The package containing our Arches & Tunnels arrived on a Friday afternoon. Initially I planned to wait until Monday before introducing the children to the new item to review but there were only a few children here so I decided it that it would be a fun way to end the week. After the children got up from a nap, I let them open the package.
I didn’t tell them what it was – although ‘arches’ is an accurate description of the shape of these blocks, I felt ‘tunnels’ might influence the children’s use of the blocks. I wanted them to use their imagination and not have the product name limit what they chose to create. However, the first thing they did was make “the longest tunnel ever” and of course they used the packaging to ‘decorate’ it too;
I confiscated the box – I know they would have loved to play with it too but I needed it for storage!
I was impressed by the quality of these arches – they are sturdy and smooth with no sharp corners or edges. I really wanted the children to see these blocks as more than just tunnels but I resisted the urge to make any suggestions or direct their play. They eventually started to make other things like ‘garages’ – most of which were really just shorter tunnels but some had a different design (the packaging was used as the roof on the circular garages).
They played exclusively with the arches for the remainder of the afternoon. By home time they had begun to make ‘flowers’.
The following week everyone got a chance to use the arches – the children in my current group range in age from 18 months to eight years old. The older ones really showed off their engineering and design skills.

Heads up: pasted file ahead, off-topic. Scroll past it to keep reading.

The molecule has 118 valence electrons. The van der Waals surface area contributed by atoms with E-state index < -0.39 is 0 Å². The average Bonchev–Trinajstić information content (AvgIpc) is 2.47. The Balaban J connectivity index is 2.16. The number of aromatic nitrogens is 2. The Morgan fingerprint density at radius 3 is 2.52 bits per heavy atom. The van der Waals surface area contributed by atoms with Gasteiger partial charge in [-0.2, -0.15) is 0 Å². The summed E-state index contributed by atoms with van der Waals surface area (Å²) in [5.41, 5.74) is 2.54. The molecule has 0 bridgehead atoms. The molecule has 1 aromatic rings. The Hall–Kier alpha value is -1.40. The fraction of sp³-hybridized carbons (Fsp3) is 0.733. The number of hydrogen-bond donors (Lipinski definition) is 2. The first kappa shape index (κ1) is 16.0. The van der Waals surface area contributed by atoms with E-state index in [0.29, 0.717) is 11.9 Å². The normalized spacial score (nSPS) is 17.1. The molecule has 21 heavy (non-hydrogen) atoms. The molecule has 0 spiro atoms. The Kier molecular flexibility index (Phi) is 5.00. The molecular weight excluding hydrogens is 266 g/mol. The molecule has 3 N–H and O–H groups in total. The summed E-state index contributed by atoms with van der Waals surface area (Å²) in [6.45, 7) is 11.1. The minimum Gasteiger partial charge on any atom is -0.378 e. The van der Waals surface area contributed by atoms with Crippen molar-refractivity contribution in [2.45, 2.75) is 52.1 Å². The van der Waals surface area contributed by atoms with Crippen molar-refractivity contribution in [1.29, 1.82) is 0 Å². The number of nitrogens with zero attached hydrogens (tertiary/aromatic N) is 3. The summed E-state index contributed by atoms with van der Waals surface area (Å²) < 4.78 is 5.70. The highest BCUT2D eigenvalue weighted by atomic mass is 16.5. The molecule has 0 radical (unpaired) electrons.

The preschoolers’ garages evolved to be much more elaborate than their initial circle or short tunnel;
The school-age children then developed the ‘roller coaster’ game which soon became the preschooler’s favourite game. The goal of this game was to move the arch in such a way that the vehicle would roll all the way from one end to the other without falling off.
Of course, some of the children suggested bonus points if you could hold it high in the air and rock it really, really fast while running in circles. *sigh* I much preferred ‘calm and gentle’ in our small, indoor, mixed use space but I’ll admit some of them could demonstrate quite impressive skills even if it caused me a bit of angst.
Most interestingly it was one of the preschoolers who discovered they could make ‘numbers’ with the arches – wow!
After several weeks of play, none of this group of children ever lost interest in playing with the Arches & Tunnels. However, there were a few things that I think would improve the play value – at least for me and this group. We definitely could use many more blocks. Even if only one child was using them they would run out of pieces before they completed their construction projects. There were many disputes if two or more wanted to build at the same time.
Yet, having many more blocks of this size would have been an issue in our small space. Sure the large size is nice when you want to drive a truck through a tunnel but honestly, after that first afternoon, no one ever made another tunnel. Construction with curved blocks offered so many more design opportunities than are possible with straight, square or rectangle blocks. It was fascinating to watch their creativity flourish. I wish we had hundreds of small arches to build with. I even tried boiling some tongue depressors and shaping the softened wood around a can. Sadly, it is not easy and it would take me years worth of time I don’t have in order to make enough.
So, until someone makes us a bigger set of small arches we will have to keep taking turns using our big arches to build small projects.
Written by Cheryl, an experienced ECE II who runs her own daycare (Cheryl’s Child Care).